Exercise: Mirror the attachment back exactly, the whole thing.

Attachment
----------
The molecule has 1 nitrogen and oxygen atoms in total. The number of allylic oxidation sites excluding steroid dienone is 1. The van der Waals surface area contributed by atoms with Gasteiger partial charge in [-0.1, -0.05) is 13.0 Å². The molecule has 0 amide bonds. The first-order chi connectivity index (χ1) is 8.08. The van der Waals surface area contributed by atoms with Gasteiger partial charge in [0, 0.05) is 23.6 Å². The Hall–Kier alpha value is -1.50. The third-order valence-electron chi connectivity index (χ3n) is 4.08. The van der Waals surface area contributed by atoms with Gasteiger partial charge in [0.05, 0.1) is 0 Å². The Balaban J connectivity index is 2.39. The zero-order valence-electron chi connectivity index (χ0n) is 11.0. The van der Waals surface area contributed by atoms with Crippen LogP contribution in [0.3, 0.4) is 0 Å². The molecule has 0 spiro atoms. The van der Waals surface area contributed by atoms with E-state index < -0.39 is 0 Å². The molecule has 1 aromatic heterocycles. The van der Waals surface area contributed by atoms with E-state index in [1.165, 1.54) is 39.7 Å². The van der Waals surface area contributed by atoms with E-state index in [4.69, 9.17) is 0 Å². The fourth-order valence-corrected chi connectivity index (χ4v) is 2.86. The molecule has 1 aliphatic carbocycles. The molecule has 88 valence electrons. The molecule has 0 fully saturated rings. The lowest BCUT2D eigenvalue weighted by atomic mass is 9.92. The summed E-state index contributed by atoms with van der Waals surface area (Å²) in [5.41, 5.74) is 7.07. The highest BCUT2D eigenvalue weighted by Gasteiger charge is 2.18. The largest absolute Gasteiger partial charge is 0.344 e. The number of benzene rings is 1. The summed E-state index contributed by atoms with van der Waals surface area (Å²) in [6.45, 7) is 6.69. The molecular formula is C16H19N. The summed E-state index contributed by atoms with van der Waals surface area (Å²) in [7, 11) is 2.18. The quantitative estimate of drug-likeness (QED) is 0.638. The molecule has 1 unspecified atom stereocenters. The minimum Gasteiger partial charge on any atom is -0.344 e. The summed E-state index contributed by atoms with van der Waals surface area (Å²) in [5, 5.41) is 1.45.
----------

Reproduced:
The molecule has 1 nitrogen and oxygen atoms in total. The number of allylic oxidation sites excluding steroid dienone is 1. The van der Waals surface area contributed by atoms with Gasteiger partial charge in [-0.1, -0.05) is 13.0 Å². The molecule has 0 amide bonds. The first-order chi connectivity index (χ1) is 8.08. The van der Waals surface area contributed by atoms with Gasteiger partial charge in [0, 0.05) is 23.6 Å². The Hall–Kier alpha value is -1.50. The third-order valence-electron chi connectivity index (χ3n) is 4.08. The van der Waals surface area contributed by atoms with Gasteiger partial charge in [0.05, 0.1) is 0 Å². The Balaban J connectivity index is 2.39. The zero-order valence-electron chi connectivity index (χ0n) is 11.0. The van der Waals surface area contributed by atoms with Crippen LogP contribution in [0.3, 0.4) is 0 Å². The molecule has 0 spiro atoms. The van der Waals surface area contributed by atoms with E-state index < -0.39 is 0 Å². The molecule has 1 aromatic heterocycles. The van der Waals surface area contributed by atoms with E-state index in [1.165, 1.54) is 39.7 Å². The van der Waals surface area contributed by atoms with E-state index in [4.69, 9.17) is 0 Å². The fourth-order valence-corrected chi connectivity index (χ4v) is 2.86. The molecule has 1 aliphatic carbocycles. The molecule has 88 valence electrons. The molecule has 0 fully saturated rings. The lowest BCUT2D eigenvalue weighted by atomic mass is 9.92. The summed E-state index contributed by atoms with van der Waals surface area (Å²) in [5.41, 5.74) is 7.07. The highest BCUT2D eigenvalue weighted by Gasteiger charge is 2.18. The largest absolute Gasteiger partial charge is 0.344 e. The number of benzene rings is 1. The summed E-state index contributed by atoms with van der Waals surface area (Å²) in [6.45, 7) is 6.69. The molecular formula is C16H19N. The summed E-state index contributed by atoms with van der Waals surface area (Å²) in [7, 11) is 2.18. The quantitative estimate of drug-likeness (QED) is 0.638. The molecule has 1 unspecified atom stereocenters. The minimum Gasteiger partial charge on any atom is -0.344 e. The summed E-state index contributed by atoms with van der Waals surface area (Å²) in [5, 5.41) is 1.45.